Held: Wednesday, March 2, 2005
Today we consider ways to represent and reason about assertions
one might make regarding arrays and the values stored in them.
- What is an array?
- Whee! Notation.
- From our experience in CS, we know of a variety of ways to think
- From the implementation perspective, an array is often a contiguous
area of memory.
- From the user perspective, an array is a data structure that supports
a few key operations:
- Create an array of a particular size, containing a particular type.
- Get the value at position i in the array.
- Set the value at position i in the array.
- Get the number of elements in the array.
- Get the lower bound of the array.
- Get the upper bound of the array.
- While many data structures might support similar operations, arrays
have the added benefit that get and set are usually constant-time operations.
- Gries introduces at least two other perspectives.
- An array is a convenient way of looking at a set of subscripted variables.
- An array is a convenient way of looking at a mutable partial function.
- How do we declare an array of a particular size?
- b[lb:ub] =
( v1, ..., vn )
- Note that this is an assertion about the contents of an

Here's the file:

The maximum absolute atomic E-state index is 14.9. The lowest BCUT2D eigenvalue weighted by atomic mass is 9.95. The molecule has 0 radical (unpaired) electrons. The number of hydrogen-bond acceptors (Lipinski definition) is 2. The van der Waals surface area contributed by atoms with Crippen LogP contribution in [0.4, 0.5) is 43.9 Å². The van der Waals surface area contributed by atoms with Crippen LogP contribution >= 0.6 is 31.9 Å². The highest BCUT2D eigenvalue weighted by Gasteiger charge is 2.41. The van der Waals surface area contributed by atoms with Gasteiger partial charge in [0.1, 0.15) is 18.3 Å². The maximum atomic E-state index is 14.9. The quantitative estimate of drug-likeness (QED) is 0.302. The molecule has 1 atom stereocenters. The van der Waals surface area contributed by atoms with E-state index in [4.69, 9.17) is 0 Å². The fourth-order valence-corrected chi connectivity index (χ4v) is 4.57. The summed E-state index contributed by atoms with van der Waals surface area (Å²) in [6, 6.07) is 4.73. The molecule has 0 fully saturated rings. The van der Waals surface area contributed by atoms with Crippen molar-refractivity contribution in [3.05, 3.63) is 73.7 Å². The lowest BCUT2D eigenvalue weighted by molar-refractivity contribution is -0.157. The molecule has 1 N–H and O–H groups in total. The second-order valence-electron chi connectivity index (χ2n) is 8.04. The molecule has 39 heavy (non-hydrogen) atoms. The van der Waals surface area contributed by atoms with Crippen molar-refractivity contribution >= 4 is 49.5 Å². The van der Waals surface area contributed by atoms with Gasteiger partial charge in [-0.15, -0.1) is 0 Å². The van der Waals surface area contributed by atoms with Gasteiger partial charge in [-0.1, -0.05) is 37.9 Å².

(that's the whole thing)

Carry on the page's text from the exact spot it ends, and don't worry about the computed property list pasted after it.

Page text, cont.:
- How do we get a particular value in an array?
- b can be any expression denoting an array.
- i can be any expression denoting an index.
- We will use these types of values as parts of assertions.
- How do we set a particular value in an array?
- We create a new array whose name is (b; i:v)
- That represents
an array just like b, except that the
ith value is v.
- Note that
b[i] = v has a different
effect: It asserts information about the current value.
- What other kinds of operations can we apply?
- Subscripting: Extract a range of elements from an array.
- Bounding: Get the lower or upper bound (no particular notation)
- Getting the domain.
- What other kinds of assertions can we apply?
- Arrays a and b are permutations of each other
- Array a is in sorted order
- Many assertions are context sensitive
Consider b[1:5] = x.
- if x is an integer, asserts that b = x and ...
b = x.
- alternately, for all i from 1 to 5, inclusive,
b[i] = x.
- if x is an array, asserts that the corresponding values
are the same.
- As you might quess, Gries's notation supports multidimensional
arrays (which you can think of as arrays of arrays (of arrays of ...).
- Gries is much stricter about typing than C. An array of arrays of
integers is not the same as an array of integers.
- In fact, there's no explicit information on implementation.
- Somewhat weird notation for making variants:
(b; [i1][i2] ...
- Even more interesting interpretation:
- (b; :g)[j] = g
- (b; [i]I:g):[i] =
- (b; [i]I:g):[j] =
b[j] (where i != j)
- Sometimes a picture is worth a thousand assertions (or at least a few).
- Draw a rectangle for the array.
- Put in vertical bars at points of interest.
- Place the indices near those bars.
- Put assertions about portions of the array within those portions.
- For example,
0 s l n-1
| <= x | | > x |
- Some of these visual assertions can be misleading.
- Consider the picture above.
- What does it suggest about the number of values in 0..S?
- What if s is 0?